It’s about time.
White people with scissors are anxiously digging through boxes of old photographs, poised to snip into pieces any snapshots showing them with black shoe polish on their faces.
Others are frantically purging the photo files on their smart phones.
Some of these folks are decent people who did something racist and insensitive, thinking it was funny and harmless. Some are racists who did something racist and insensitive, thinking only it was funny.
And some are simply clueless. They don’t think much at all.
If you’re a white person who has — for whatever dumbass reason — smeared shoe polish on your face and gone to a party pretending to be black, this is a good moment for reflection: Why on Earth did I do that? And why did I let some fool take my picture? Was I stoned? Was I drunk? Did I lose a bet?
The current blackface scandal is providing a spectrum of bad examples from which obvious lessons may be drawn.
Naturally, it blew up first in Florida. On Jan. 24, the Republican secretary of state, Michael Ertel, hastily resigned after the Tallahassee Democrat obtained photos of him with his face painted black. Ertel also was wearing earrings, red lipstick, a New Orleans Saints bandanna and a T-shirt bearing the words “Katrina Victim.”
His pose was doubly abhorrent because it mocked not only blacks, but everyone whose lives were upended by that hurricane. The pictures were taken at a Halloween party in 2005, only two months after Katrina killed 1,836 people, most of them in Louisiana — and most of them African-Americans.
At the time of the photo, Ertel wasn’t some witless kid at a frat-house rush. He was the supervisor of elections in Seminole County.
One week after his story erupted, it was the Democrats’ turn in Virginia. A conservative website got a photo from Gov. Ralph Northam’s medical-school yearbook purportedly showing him wearing blackface, standing beside another young man in a Ku Klux Klan outfit.
At first Northam apologized for appearing in the offensive picture. Then, in a weird about-face, the next day he declared that he wasn’t in the photo after all.
However, he admitted that he’d once darkened his skin and dressed up like Michael Jackson to perform the singer’s famous moonwalk. Northam expressed regret, though it hasn’t muted the demands from civil rights groups and state leaders of both parties for his resignation. As of this writing, the governor has refused to quit.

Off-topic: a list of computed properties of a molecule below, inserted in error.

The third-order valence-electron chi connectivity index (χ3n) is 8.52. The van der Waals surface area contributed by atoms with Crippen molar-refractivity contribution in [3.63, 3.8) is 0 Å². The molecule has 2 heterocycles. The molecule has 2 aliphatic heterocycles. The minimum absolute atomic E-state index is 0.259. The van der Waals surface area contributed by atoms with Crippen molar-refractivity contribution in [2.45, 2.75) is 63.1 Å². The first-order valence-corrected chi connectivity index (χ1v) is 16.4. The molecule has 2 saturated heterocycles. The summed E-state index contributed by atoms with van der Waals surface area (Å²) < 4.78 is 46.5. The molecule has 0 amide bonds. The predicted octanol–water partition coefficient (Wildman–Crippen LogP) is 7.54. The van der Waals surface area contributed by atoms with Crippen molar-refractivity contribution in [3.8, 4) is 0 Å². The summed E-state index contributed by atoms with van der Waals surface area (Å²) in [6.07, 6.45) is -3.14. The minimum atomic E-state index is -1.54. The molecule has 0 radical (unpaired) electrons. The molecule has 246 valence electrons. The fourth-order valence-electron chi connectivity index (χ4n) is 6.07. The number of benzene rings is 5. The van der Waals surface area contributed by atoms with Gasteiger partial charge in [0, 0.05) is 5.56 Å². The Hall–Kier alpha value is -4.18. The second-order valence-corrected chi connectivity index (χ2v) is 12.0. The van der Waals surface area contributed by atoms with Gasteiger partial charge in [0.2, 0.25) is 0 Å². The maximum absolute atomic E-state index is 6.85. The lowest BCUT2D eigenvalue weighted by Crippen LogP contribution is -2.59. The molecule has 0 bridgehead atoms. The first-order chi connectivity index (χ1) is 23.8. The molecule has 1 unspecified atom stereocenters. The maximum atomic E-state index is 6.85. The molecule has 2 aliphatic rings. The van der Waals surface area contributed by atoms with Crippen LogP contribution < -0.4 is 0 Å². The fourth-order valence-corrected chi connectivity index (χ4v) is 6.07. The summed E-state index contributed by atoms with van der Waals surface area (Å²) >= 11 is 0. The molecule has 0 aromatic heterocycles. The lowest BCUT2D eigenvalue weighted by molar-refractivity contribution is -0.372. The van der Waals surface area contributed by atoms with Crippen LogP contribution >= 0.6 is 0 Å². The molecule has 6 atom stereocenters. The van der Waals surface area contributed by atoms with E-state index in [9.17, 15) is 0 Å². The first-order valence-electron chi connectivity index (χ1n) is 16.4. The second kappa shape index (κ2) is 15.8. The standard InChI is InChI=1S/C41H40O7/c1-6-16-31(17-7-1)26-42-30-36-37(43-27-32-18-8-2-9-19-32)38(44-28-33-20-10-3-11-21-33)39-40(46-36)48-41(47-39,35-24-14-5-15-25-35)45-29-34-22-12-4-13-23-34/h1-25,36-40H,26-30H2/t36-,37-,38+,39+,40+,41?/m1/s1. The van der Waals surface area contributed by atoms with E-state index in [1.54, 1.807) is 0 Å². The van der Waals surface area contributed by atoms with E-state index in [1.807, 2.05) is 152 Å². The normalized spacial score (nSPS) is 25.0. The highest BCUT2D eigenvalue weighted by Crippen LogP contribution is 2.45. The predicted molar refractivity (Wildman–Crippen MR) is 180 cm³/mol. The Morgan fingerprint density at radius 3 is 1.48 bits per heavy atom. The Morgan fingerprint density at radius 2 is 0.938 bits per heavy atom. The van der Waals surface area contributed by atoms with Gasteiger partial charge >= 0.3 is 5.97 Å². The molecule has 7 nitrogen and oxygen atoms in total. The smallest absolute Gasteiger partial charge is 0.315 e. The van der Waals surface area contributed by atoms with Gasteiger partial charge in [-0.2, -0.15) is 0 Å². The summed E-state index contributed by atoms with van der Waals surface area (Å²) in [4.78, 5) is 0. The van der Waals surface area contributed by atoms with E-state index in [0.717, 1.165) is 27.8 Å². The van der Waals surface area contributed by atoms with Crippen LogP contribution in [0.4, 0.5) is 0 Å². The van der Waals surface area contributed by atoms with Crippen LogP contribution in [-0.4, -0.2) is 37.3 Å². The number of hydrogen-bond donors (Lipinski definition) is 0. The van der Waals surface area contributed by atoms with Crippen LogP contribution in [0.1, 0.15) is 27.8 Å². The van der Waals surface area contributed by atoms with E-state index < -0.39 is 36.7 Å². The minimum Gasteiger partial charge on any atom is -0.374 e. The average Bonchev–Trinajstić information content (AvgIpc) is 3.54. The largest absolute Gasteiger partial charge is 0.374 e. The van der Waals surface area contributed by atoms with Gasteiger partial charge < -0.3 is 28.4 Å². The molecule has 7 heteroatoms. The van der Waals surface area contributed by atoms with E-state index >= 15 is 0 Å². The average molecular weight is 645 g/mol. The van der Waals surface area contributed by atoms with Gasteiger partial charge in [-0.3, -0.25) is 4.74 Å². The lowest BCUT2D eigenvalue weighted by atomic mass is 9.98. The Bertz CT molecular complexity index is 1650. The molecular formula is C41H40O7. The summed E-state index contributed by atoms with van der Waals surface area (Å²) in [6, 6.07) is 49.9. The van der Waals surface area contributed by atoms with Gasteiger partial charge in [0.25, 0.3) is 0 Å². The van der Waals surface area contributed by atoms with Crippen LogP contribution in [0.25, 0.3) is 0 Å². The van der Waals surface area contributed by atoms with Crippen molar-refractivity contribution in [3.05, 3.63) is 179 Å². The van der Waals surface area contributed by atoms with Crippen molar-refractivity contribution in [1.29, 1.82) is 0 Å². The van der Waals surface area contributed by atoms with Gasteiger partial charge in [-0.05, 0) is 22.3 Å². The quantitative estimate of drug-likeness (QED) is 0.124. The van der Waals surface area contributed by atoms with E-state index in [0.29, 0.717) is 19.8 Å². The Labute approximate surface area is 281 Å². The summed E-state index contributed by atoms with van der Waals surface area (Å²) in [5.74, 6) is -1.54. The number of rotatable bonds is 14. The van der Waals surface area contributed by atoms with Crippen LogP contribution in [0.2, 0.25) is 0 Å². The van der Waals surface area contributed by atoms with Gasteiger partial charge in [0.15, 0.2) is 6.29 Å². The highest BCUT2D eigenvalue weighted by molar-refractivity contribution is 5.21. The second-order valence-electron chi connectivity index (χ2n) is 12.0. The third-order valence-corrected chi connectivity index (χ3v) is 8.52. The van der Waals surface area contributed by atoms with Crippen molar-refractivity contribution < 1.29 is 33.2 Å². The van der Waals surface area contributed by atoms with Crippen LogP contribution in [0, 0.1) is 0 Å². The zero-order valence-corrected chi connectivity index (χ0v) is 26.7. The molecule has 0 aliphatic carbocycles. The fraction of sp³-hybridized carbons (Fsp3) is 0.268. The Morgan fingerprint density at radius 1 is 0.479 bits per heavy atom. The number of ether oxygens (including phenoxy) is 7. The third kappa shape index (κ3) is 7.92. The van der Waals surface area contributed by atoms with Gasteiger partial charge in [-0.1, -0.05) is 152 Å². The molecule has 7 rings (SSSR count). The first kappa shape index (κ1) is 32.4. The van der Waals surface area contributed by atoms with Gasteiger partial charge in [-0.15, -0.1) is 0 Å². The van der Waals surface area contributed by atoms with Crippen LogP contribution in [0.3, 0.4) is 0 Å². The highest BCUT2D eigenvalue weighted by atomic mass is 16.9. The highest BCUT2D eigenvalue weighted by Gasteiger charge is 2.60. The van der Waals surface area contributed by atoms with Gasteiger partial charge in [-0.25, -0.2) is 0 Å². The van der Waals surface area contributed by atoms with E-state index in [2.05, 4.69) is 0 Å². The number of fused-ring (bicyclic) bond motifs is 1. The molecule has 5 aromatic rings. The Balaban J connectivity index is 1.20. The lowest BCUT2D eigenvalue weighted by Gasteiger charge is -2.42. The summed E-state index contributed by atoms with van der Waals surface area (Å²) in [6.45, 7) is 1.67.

Even if one gave him the benefit of the doubt — that he did something wrong as a young man, and learned from it — troubling questions linger. Northam’s confusion about the blackface photo, for instance.
As a white guy whose memory isn’t always flawless, I’m still pretty sure I’d remember if a racist picture had appeared on my personal yearbook page, and I would absolutely remember if I was one of the two boneheads in that picture.
Nobody needs 24 hours to positively identify their own face, unless they’ve posed for so many such pictures that they’ve lost track.
Remember that this took place in 1984, 20 whole years after the Civil Rights Act was passed, and 16 years after Martin Luther King Jr. was assassinated. Was there not one editor of the Eastern Virginia Medical School yearbook who was bothered by the image of future doctors in blackface or a Klan hood?
Northam’s exposure triggered more political chaos in Virginia. Last week a woman came forward with a sexual assault accusation against Justin Fairfax, the African-American lieutenant governor who is next in line for Northam’s job.
Fairfax has denied any wrongdoing, saying the encounter was consensual.
Now the third person in the order of succession, Attorney General Mark Herring, admits that he, too, once wore blackface. He says he went to a college party 38 years ago dressed as Kurtis Blow, a rapper whose songs he enjoyed.
Herring has apologized profusely, just as Northam apologized for his King of Pop moment, and Michael Ertel apologized for his Katrina-victim costume.
It doesn’t matter why or how the Ertel photos were leaked. The images aren’t fake. His antics are much more odious because he was 35 at the time, not 19, and he was ridiculing minority victims of a deadly natural disaster.
But times change, and sometimes people do, too. All of us have done dumb, cruel things that could be reappraised in a broader context and, if we’re lucky, forgiven.
For all those with memories of blackface high jinx hidden away, the scissors are your friend. So is the Delete button.
It’s 2019. Enough already.
Carl Hiaasen is a columnist for the Miami Herald. Readers may write to him at: 1 Herald Plaza, Miami, Fla., 33132.^p